• Liverpool Board of Guardians for the Relief of the Jewish Poor (founded 1875).

  • Liverpool Hebrew Tontine Society (founded 1883).

  • Children's Clothing Society (founded 1884) for making and distributing clothes to poor Jewish children.

  • Children's Jewish Charities Aid Society (founded 1895).

  • Orphan Aid Society (founded by 1896) to aid the Jews Hospital and Orphan Asylum.

  • Society for Temporarily Sheltering Poor Strangers of the Jewish Faith (founded by 1896 but not mention inJewish Year Book 1900)

  • North End Young Men's Jewish Association (founded 1897).

  • New Hebrew Burial Society and Chevra Kadisha (founded by 1900)

  • Liverpool Jewish Young Men's Social Club (founded by 1900) .

  • Liverpool Hebrew Workmen's Benefit Society (founded by 1900)

* As listed in the Jewish Directory of 1874 and the Jewish Year Books 1896 & 1900.  


Registration District
(Births, Deaths & Marriages)

  • Liverpool (since 1 October 1969) - Register Office website

  • Previous Registration Districts:

    • From 1 October 1934 until 1 October 1969 - Liverpool divided into two registration districts - Liverpool North and Liverpool South.

    • From 1 July 1937 to 1 October 1934 - Liverpool

    • All registers would now be held by current office.


Liverpool Jewish Cemeteries Information

Listed below are the cemeteries used by the Liverpool Jewish Community:

  • Upper Frederick Street Jewish Burial Ground, back garden of 133 Upper Frederick Street: No longer extant. 1789 to 1907. Cemetery of the Liverpool Old Hebrew Congregation. Remains reinterred in Broad Green Cemetery in 1913.

  • Oakes Street Jewish Cemetery, London Road L3: No longer extant. 1802 to 1837. Second cemetery of the Liverpool Old Hebrew Congregation. Remains reinterred in the Broad Green Cemetery.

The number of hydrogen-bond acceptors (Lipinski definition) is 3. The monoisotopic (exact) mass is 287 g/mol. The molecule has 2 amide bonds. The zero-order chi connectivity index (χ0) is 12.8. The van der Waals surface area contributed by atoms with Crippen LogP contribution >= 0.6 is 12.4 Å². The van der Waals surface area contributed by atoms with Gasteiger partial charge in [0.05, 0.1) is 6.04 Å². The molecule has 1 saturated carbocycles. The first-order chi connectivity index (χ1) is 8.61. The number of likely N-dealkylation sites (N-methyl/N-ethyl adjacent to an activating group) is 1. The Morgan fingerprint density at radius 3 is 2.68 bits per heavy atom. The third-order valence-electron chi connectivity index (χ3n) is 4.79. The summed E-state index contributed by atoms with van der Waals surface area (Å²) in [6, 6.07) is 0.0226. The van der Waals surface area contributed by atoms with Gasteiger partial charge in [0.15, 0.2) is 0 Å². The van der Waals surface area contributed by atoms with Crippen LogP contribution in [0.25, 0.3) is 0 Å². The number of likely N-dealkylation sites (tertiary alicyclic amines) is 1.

• Liverpool Old Jews' Burial Ground, Dean Road, Fairfields L7: 1838 to 1905. Third cemetery of the Liverpool Old Hebrew Congregation

  • Broad Green Jewish Cemetery, Thomas Drive, L14: Opened 1904 and still in use. Fourth cemetery of the Liverpool Old Hebrew Congregation. Includes remains of the Upper Frederick Street and Oakes Street burial grounds.

  • Green Lane Jewish Cemetery, Green Lane, Tue Brook L13: 1839 to 1921 First cemetery of the Liverpool New Hebrew Congregation (later known as the Hope Place Hebrew Congregation).

  • Long Lane Jewish Cemetery, Fazakerley L9. 1921 to 2008: Second cemetery of the Liverpool New Hebrew Congregation (Hope Place Hebrew Congregation and Greenbank Drive Synagogue).

  • Rice Lane Jewish Cemetery, Hazeldale Road, Walton L9: 1896 to 1983. Independent, not affiliated to any individual congregation.

  • West Derby Cemetery, Jewish Section, Lower House Lane, L11: Opened 1927 and now closed except for reserve plots. Administered by the Liverpool Federated Jewish Burial Society and not affiliated to any individual congregation.

  • Springwood Jewish Cemetery, Springwood Avenue, Woolton L25: Currently in use. Cemetery of the Childwall and Allerton Hebrew Congregations

(For additional information, see IAJGS Cemetery Project - Liverpool)


Liverpool Jewish Population Data


 Earliest organised Jewish Community in Liverpool



The largest provincial Jewish Community (Provincial Jewry in Victorian Britain)



(The Jewish Year Book 1896/97)



(The Jewish Year Book 1900/01)



(The Jewish Year Book 1935)



(The Jewish Year Book 1945/46)



(The Jewish Year Book 1966)



(The Jewish Year Book 1977)



(The Jewish Year Book 1981)



(The Jewish Year Book 1991)



(The Jewish Year Book 1993)



(The Jewish Year Book 1991)



(The Jewish Year Book 2004)

Other Jewish Congregations in Merseyside

Jewish Communities of England home page


Notes & Sources ( returns to main text)

  1. Encyclopaedia Judaica, 1971, volume 11, p.410. However, the website of the Liverpool Old Hebrew Congregation ( refers to the synagogue in 1753 as being in Cumberland Street.

  2. British Chief Rabbis 1664-2006 by Derek Taylor (2007), p. 123 and Jewish Year Books 1947 through 1978.


Page created: 2002
Congregations researched and page reformatted by David Shulman: August 2005
Latest revision or update: 28 September 2018